physics a scalar measure of the rate of movement of a body expressed either as the distance travelled divided by the time taken (average speed) or the rate of change of position with respect to time at a particular point (instantaneous speed). It is measured in metres per second, miles per hour, etc
a rate of rotation, usually expressed in revolutions per unit time
  1. a gear ratio in a motor vehicle, bicycle, etc
  2. (in combination)a three-speed gear
photog a numerical expression of the sensitivity to light of a particular type of film, paper, or plateSee also ISO rating
photog a measure of the ability of a lens to pass light from an object to the image position, determined by the aperture and also the transmitting power of the lens. It increases as the f-number is decreased and vice versa
a slang word for amphetamine
archaic prosperity or success
at speed quickly
up to speed
  1. operating at an acceptable or competitive level
  2. in possession of all the relevant or necessary information

verb speeds, speeding, sped or speeded

to move or go or cause to move or go quickly
(intr) to drive (a motor vehicle) at a high speed, esp above legal limits
(tr) to help further the success or completion of
(intr) slang to take or be under the influence of amphetamines
(intr) to operate or run at a high speed
  1. (intr)to prosper or succeed
  2. (tr)to wish success to
See also speed up
Derived Formsspeeder, noun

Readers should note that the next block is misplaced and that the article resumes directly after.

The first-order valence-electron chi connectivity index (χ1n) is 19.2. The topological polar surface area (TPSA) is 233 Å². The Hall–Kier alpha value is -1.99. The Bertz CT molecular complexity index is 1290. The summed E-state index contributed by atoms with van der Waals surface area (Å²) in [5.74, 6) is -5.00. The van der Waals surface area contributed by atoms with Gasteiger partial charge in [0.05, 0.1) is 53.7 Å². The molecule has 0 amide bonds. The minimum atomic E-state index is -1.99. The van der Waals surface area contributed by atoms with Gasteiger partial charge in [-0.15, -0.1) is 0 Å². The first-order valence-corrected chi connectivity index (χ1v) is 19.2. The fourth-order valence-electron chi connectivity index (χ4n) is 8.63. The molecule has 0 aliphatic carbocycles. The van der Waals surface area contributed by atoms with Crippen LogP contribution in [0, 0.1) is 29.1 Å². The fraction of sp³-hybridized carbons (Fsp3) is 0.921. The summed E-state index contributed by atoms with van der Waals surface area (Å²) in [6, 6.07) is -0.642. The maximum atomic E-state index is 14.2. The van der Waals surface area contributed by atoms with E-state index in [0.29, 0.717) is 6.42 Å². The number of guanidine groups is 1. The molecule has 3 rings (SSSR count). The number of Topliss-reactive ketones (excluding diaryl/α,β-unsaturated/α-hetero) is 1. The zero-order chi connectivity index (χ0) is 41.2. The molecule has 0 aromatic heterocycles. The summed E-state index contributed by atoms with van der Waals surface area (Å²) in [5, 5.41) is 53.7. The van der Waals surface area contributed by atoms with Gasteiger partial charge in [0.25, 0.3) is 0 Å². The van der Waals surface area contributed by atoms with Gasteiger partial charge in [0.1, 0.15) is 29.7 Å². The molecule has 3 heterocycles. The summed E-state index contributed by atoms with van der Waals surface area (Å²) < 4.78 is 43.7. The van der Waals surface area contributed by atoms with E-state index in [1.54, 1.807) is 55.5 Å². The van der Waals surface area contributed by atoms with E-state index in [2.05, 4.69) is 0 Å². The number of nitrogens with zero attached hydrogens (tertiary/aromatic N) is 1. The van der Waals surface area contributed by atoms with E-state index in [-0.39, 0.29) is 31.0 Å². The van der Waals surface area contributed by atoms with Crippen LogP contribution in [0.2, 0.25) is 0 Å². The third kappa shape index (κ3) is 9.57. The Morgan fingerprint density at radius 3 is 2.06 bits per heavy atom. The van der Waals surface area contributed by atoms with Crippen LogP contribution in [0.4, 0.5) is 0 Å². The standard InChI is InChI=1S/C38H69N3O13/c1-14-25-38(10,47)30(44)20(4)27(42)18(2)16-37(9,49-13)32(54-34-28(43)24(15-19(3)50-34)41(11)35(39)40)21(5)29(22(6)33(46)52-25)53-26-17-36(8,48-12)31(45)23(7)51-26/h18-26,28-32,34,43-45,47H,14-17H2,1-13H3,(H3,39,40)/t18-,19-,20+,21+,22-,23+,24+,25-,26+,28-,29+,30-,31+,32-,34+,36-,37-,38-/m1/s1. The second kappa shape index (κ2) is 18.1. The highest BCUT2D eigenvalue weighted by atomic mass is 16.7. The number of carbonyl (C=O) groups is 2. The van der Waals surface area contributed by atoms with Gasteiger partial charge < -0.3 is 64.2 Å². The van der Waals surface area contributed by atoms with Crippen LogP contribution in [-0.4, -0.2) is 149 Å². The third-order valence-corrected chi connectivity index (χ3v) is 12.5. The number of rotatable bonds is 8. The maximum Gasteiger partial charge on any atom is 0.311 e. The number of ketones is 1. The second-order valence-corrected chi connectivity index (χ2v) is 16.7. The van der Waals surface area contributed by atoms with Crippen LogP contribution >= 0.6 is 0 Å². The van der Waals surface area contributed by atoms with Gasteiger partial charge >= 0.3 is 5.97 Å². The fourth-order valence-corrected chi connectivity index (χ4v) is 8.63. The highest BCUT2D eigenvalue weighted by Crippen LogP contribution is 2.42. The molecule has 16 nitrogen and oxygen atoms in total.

Word Origin for speed

Old English spēd (originally in the sense: success); related to spōwan to succeed, Latin spēs hope, Old Slavonic spěti to be lucky
Collins English Dictionary - Complete & Unabridged 2012 Digital Edition © William Collins Sons & Co. Ltd. 1979, 1986 © HarperCollins Publishers 1998, 2000, 2003, 2005, 2006, 2007, 2009, 2012

Word Origin and History for speed

Old English sped "success, prosperity, advancement," from Proto-Germanic *spodiz (cf. Old Saxon spod "success," Dutch spoed "haste, speed," Old High German spuot "success," Old Saxon spodian "to cause to succeed," Middle Dutch spoeden, Old High German spuoten "to haste"), from PIE *spo-ti- "speed," from *spe- "to thrive, prosper" (cf. Sanskrit sphayate "increases," Latin sperare "to hope," Old Church Slavonic spechu "endeavor," Lithuanian speju "to have leisure").

Meaning "quickness of motion or progress" emerged in late Old English (usually adverbially, in dative plural, e.g. spedum feran), emerging fully in early Middle English. Meaning "gear of a machine" is attested from 1866. Meaning "methamphetamine, or a related drug," first attested 1967, from its effect on users. Speed bump is 1975; figurative sense is 1990s. Full speed is recorded from late 14c. Speed reading first attested 1965. Speedball "mix of cocaine and morphine or heroin" is recorded from 1909.


Old English spedan "to succeed, prosper, advance" (see speed (n.)). Meaning "to go fast" is attested from c.1300. Meaning "to send forth with quickness" is first recorded 1560s; that of "to increase the work rate of" (usually with up) is from 1856. Related: Speeded; speeding.

Online Etymology Dictionary, © 2010 Douglas Harper

Science definitions for speed



The ratio of the distance traveled by an object (regardless of its direction) to the time required to travel that distance. Compare velocity.
The American Heritage® Science Dictionary Copyright © 2011. Published by Houghton Mifflin Harcourt Publishing Company. All rights reserved.

Idioms and Phrases with speed


In addition to the idiom beginning with speed

  • speed up

also see:

  • full speed ahead
  • up to par (speed)
The American Heritage® Idioms Dictionary Copyright © 2002, 2001, 1995 by Houghton Mifflin Harcourt Publishing Company. Published by Houghton Mifflin Harcourt Publishing Company.